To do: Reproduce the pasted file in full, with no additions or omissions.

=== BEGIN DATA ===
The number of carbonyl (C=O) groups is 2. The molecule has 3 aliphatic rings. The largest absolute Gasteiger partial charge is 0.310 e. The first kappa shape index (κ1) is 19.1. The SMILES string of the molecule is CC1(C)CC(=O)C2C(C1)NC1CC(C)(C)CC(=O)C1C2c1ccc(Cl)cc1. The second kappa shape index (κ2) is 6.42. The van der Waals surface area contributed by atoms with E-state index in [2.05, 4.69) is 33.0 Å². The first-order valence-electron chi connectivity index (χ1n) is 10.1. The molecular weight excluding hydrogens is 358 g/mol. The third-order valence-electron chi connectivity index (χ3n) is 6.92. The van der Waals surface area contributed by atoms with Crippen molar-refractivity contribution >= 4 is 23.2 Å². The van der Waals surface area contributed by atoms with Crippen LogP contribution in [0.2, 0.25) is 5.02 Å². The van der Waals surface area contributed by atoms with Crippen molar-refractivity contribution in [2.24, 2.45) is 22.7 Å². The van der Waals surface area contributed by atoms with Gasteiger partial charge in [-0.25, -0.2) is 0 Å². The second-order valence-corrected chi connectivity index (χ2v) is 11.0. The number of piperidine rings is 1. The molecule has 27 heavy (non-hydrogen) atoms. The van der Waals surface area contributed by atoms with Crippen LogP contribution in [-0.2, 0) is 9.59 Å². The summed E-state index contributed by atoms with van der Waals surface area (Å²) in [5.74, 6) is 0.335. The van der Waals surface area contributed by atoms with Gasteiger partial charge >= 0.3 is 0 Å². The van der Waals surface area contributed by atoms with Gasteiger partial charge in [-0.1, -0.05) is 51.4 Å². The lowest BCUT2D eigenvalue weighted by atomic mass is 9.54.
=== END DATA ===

The number of carbonyl (C=O) groups is 2. The molecule has 3 aliphatic rings. The largest absolute Gasteiger partial charge is 0.310 e. The first kappa shape index (κ1) is 19.1. The SMILES string of the molecule is CC1(C)CC(=O)C2C(C1)NC1CC(C)(C)CC(=O)C1C2c1ccc(Cl)cc1. The second kappa shape index (κ2) is 6.42. The van der Waals surface area contributed by atoms with E-state index in [2.05, 4.69) is 33.0 Å². The first-order valence-electron chi connectivity index (χ1n) is 10.1. The molecular weight excluding hydrogens is 358 g/mol. The third-order valence-electron chi connectivity index (χ3n) is 6.92. The van der Waals surface area contributed by atoms with Crippen molar-refractivity contribution >= 4 is 23.2 Å². The van der Waals surface area contributed by atoms with Crippen LogP contribution in [0.2, 0.25) is 5.02 Å². The van der Waals surface area contributed by atoms with Crippen molar-refractivity contribution in [2.24, 2.45) is 22.7 Å². The van der Waals surface area contributed by atoms with Gasteiger partial charge in [-0.25, -0.2) is 0 Å². The second-order valence-corrected chi connectivity index (χ2v) is 11.0. The number of piperidine rings is 1. The molecule has 27 heavy (non-hydrogen) atoms. The van der Waals surface area contributed by atoms with Crippen LogP contribution in [-0.2, 0) is 9.59 Å². The summed E-state index contributed by atoms with van der Waals surface area (Å²) in [5.74, 6) is 0.335. The van der Waals surface area contributed by atoms with Gasteiger partial charge >= 0.3 is 0 Å². The van der Waals surface area contributed by atoms with Gasteiger partial charge in [-0.1, -0.05) is 51.4 Å². The lowest BCUT2D eigenvalue weighted by atomic mass is 9.54.